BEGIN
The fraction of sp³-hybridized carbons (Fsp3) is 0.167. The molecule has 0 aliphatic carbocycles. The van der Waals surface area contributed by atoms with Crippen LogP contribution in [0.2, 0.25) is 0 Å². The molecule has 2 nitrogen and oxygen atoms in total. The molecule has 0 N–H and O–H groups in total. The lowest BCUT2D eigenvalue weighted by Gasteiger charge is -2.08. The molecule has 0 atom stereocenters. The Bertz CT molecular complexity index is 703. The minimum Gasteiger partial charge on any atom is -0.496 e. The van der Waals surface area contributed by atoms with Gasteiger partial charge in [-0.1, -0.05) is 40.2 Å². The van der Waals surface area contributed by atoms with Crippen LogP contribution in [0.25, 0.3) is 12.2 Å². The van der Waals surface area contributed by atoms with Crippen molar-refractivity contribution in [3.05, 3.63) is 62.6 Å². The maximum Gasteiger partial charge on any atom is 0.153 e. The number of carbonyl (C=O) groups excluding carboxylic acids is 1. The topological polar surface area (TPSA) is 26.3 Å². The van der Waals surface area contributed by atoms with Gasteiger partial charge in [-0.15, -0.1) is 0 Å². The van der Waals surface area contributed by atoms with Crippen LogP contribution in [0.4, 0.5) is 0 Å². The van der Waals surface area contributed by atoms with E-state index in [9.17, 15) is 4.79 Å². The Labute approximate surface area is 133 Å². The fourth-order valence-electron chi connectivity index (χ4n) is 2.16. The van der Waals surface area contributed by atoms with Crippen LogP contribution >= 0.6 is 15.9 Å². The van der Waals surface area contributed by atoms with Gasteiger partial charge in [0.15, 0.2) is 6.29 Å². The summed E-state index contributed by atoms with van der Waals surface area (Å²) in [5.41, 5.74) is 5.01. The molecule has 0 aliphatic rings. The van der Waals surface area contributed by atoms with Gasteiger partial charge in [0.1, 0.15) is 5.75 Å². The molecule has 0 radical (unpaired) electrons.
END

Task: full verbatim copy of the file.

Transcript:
The fraction of sp³-hybridized carbons (Fsp3) is 0.167. The molecule has 0 aliphatic carbocycles. The van der Waals surface area contributed by atoms with Crippen LogP contribution in [0.2, 0.25) is 0 Å². The molecule has 2 nitrogen and oxygen atoms in total. The molecule has 0 N–H and O–H groups in total. The lowest BCUT2D eigenvalue weighted by Gasteiger charge is -2.08. The molecule has 0 atom stereocenters. The Bertz CT molecular complexity index is 703. The minimum Gasteiger partial charge on any atom is -0.496 e. The van der Waals surface area contributed by atoms with Gasteiger partial charge in [-0.1, -0.05) is 40.2 Å². The van der Waals surface area contributed by atoms with Crippen LogP contribution in [0.25, 0.3) is 12.2 Å². The van der Waals surface area contributed by atoms with Crippen molar-refractivity contribution in [3.05, 3.63) is 62.6 Å². The maximum Gasteiger partial charge on any atom is 0.153 e. The number of carbonyl (C=O) groups excluding carboxylic acids is 1. The topological polar surface area (TPSA) is 26.3 Å². The van der Waals surface area contributed by atoms with Gasteiger partial charge in [-0.15, -0.1) is 0 Å². The van der Waals surface area contributed by atoms with Crippen LogP contribution in [0.4, 0.5) is 0 Å². The van der Waals surface area contributed by atoms with E-state index in [9.17, 15) is 4.79 Å². The Labute approximate surface area is 133 Å². The fourth-order valence-electron chi connectivity index (χ4n) is 2.16. The van der Waals surface area contributed by atoms with Crippen LogP contribution >= 0.6 is 15.9 Å². The van der Waals surface area contributed by atoms with Gasteiger partial charge in [0.15, 0.2) is 6.29 Å². The summed E-state index contributed by atoms with van der Waals surface area (Å²) in [5.41, 5.74) is 5.01. The molecule has 0 aliphatic rings. The van der Waals surface area contributed by atoms with Gasteiger partial charge in [0.1, 0.15) is 5.75 Å². The molecule has 0 radical (unpaired) electrons.